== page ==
NOTE: This is the second of my paid posts, where I have been asked to discuss the use of anime character mascots to promote a certain service, company, or idea. As stated in my previous entry, I have not used the products in question, and can neither endorse or turn people away from them. Rather, I am writing to go in depth on the use of anime mascots, and to help spotlight the idea of their usage in general.
11 years ago, I made my first trip to Japan to study abroad. As I walked through the downtown area of my city for the first time, I noticed a branch of Mizuho Bank, the oldest bank in Japan. However, it wasn’t anything lofty like history that made Mizuho Bank stand out to me. Rather, it was the simple fact that it shared a name with Kazami Mizuho, the teacher from Onegai Teacher.
Because I was merely an exchange student, I didn’t open up a Japanese bank account, but I know I would have entertained the notion of going with Mizuho Bank just because of that tenuous anime connection. As an aside, it’s that sort of thinking that made me realize that I was most certainly an “otaku” by even the strictest of definitions.
Are enough people of a similar mind? Would they base their financial choices on a love of anime and its characters beyond simply spending money on merchandise? The creation of Card Loan Girls, a site dedicated to introducing different types of credit card loans in the form of anime girls, contends that this is more than a mere possibility.
While Hikkoshi More goes with a simpler and less flashy design for its mascots, Card Loan Girls is straight up “anime as hell.” The girls emphasize cute elements with character designs that wouldn’t be out of place in a light novel or visual novel, and are knee-deep in their emphasis on kyara: a focus on character design that tries to convey a sense of liveliness purely through visual presentation.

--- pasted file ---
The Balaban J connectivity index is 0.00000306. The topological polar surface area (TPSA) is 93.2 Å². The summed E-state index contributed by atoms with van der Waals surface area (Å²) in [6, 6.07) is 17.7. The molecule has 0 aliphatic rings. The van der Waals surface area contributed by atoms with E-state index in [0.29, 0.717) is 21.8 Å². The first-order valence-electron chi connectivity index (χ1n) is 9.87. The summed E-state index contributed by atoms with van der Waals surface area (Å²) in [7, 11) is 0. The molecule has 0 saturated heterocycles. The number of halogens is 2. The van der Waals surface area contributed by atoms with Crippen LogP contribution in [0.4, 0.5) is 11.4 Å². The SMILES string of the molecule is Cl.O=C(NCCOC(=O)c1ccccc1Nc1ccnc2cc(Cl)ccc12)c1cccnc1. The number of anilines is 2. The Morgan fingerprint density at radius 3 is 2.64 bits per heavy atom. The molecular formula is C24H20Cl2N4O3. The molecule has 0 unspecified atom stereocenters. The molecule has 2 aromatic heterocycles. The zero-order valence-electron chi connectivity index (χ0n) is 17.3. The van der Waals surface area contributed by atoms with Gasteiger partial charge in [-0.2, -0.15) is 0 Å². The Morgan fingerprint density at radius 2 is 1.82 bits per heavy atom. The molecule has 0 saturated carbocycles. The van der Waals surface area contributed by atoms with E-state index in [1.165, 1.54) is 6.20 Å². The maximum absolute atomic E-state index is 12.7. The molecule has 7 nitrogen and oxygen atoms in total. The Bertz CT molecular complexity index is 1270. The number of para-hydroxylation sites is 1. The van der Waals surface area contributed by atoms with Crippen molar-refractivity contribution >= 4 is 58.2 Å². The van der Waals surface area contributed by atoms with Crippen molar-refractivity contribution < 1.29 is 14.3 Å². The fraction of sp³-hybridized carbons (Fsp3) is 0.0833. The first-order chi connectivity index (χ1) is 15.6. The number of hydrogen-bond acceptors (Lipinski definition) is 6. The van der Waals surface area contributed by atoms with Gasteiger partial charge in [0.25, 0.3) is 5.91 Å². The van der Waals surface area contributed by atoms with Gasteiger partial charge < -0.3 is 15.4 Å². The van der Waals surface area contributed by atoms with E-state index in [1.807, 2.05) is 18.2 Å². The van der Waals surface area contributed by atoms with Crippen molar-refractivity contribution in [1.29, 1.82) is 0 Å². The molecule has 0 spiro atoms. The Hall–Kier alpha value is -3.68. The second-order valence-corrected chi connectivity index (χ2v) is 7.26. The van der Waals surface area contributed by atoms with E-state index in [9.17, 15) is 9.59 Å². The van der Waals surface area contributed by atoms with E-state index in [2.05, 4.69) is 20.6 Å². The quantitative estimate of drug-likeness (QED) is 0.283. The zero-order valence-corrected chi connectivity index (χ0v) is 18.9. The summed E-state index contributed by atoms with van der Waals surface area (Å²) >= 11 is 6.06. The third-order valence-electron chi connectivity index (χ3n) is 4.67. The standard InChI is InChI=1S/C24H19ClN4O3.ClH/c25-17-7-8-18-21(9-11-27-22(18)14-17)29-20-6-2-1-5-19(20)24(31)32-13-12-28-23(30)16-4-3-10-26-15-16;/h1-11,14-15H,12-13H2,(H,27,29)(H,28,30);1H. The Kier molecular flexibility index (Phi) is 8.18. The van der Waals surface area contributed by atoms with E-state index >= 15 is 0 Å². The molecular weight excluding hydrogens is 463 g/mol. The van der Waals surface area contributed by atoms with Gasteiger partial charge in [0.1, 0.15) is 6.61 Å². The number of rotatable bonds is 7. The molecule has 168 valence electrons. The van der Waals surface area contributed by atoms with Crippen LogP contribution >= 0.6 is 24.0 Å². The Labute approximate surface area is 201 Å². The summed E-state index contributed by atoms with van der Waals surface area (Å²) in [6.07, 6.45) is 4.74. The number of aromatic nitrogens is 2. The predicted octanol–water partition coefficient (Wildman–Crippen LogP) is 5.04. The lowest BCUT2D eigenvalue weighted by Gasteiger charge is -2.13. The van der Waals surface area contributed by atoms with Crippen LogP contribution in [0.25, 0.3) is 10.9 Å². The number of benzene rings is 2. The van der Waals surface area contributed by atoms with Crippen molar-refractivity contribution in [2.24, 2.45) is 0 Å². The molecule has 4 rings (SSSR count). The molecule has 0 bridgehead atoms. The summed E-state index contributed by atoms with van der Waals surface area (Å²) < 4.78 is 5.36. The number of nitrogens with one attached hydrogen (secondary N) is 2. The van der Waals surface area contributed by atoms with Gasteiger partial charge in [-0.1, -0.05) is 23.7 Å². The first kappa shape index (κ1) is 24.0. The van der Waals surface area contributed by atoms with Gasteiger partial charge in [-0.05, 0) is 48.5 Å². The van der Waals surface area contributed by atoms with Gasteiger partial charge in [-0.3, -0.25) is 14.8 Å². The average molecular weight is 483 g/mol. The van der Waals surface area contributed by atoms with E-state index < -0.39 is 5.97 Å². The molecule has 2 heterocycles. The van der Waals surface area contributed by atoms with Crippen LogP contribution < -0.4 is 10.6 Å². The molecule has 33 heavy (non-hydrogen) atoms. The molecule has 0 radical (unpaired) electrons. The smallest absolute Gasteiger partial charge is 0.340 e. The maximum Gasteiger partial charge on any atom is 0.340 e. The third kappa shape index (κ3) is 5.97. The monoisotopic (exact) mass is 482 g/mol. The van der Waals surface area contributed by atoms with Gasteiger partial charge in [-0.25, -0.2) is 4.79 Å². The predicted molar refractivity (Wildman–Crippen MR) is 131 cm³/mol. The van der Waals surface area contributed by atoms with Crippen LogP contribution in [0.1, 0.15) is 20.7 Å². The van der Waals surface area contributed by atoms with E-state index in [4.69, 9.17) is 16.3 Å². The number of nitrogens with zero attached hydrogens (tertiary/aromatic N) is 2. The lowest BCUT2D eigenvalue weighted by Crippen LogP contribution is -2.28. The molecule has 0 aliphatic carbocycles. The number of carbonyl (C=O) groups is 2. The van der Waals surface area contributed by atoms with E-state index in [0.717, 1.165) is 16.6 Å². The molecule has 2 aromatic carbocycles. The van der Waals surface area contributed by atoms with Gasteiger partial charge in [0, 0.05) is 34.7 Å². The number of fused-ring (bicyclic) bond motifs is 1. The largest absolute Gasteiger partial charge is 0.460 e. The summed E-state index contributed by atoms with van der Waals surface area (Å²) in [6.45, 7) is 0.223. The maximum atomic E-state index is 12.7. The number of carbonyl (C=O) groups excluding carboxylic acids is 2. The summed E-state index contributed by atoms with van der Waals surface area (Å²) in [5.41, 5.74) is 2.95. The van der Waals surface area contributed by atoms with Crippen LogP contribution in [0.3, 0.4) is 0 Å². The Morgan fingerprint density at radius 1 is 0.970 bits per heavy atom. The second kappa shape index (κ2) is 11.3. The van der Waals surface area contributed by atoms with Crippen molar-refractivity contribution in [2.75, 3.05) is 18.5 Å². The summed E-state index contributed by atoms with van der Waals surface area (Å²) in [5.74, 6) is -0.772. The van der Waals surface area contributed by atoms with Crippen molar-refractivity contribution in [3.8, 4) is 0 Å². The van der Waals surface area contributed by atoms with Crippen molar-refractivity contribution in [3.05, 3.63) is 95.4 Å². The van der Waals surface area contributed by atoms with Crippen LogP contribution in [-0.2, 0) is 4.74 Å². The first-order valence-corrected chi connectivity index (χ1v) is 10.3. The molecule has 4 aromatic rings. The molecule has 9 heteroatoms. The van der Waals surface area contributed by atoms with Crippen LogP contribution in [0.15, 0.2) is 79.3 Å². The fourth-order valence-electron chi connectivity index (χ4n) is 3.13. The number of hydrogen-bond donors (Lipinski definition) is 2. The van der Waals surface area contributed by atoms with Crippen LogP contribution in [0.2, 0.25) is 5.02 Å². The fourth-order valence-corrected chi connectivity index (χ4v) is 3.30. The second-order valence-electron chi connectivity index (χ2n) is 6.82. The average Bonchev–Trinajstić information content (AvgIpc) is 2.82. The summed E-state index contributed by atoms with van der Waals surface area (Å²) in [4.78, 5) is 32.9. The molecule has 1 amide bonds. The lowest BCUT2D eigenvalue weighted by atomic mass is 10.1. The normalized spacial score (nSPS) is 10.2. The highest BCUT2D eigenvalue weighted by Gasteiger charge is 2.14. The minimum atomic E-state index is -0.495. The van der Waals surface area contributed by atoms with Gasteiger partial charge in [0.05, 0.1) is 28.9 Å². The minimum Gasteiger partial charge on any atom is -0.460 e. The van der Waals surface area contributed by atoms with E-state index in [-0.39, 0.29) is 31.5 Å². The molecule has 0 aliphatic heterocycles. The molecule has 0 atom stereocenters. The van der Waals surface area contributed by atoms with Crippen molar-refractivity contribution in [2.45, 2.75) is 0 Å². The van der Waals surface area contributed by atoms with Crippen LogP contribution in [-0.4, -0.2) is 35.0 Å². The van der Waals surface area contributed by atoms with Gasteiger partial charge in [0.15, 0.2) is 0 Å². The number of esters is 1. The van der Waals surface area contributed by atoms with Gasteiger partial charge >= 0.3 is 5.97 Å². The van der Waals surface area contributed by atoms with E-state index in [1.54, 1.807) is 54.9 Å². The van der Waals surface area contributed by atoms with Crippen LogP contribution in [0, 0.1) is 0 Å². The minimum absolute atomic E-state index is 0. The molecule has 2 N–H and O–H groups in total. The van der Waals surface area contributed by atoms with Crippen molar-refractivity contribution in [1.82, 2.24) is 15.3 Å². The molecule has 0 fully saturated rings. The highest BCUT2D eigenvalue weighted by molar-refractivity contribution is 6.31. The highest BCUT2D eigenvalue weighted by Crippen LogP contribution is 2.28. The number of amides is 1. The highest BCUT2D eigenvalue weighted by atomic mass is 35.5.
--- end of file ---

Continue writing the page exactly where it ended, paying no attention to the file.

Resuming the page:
What’s notable about the Card Loan Girls is that they all represent real banks. From Orix (sponsor of the Orix Buffaloes baseball team) to Mobit, actual companies are behind this. Sure enough, Mizuho Bank is there too. Despite my expectations, its mascot is not an attractive teacher but instead a petite student named Kingami Eira who looks something like a cat girl or fox spirit.
I believe that Eira’s design is supposed to invoke some kind of old spirit to go in line with the fact that Mizuho Bank is Japan’s oldest bank, and in that respect it certainly got my attention. I mean, I didn’t even know that factoid about Mizuho until I clicked on Eira’s profile page. There are many other bits of trivia throughout the site, and it potentially inspires people to learn about these banks in a manner similar to how Hetalia fans really delve deep into history. In many cases, these sorts of cute girls-as-things media franchises/campaigns try to incorporate and interpret as much actual detail into the characters’ designs (like larger guns equaling larger chests in Kantai Collection), but I simply don’t know enough about Japanese banks to actually figure that out.
As for the credit card loan information itself, Card Loan Girls doesn’t appear to be pushing any one bank over the others. Each girl is accompanied with a long list of important information, such as who can borrow and what the interest rates are. While Mobit’s Hino Saori is the most popular according to the site, I can’t say for sure why that’s the case. Are people voting for her because they think Mobit offers the best loans, or are they attracted to her tomboy design? Given the strength of anime mascot marketing in Japan, I think it’s probably more the latter, but the fact that Saori represents an online-only loan company that seems perfect for today’s modern otaku might mean it’s actually a mix of the two worlds.
I’d like to end with a couple of questions. For those living in Japan, would you pick your credit card loan based on Card Loan Girls? For those living elsewhere, what do you think of the idea of having something as far from entertainment as possible as a loan being anthropomorphized into cute young girls? Is it the kind of marketing you can get behind, or is it perhaps a step too far?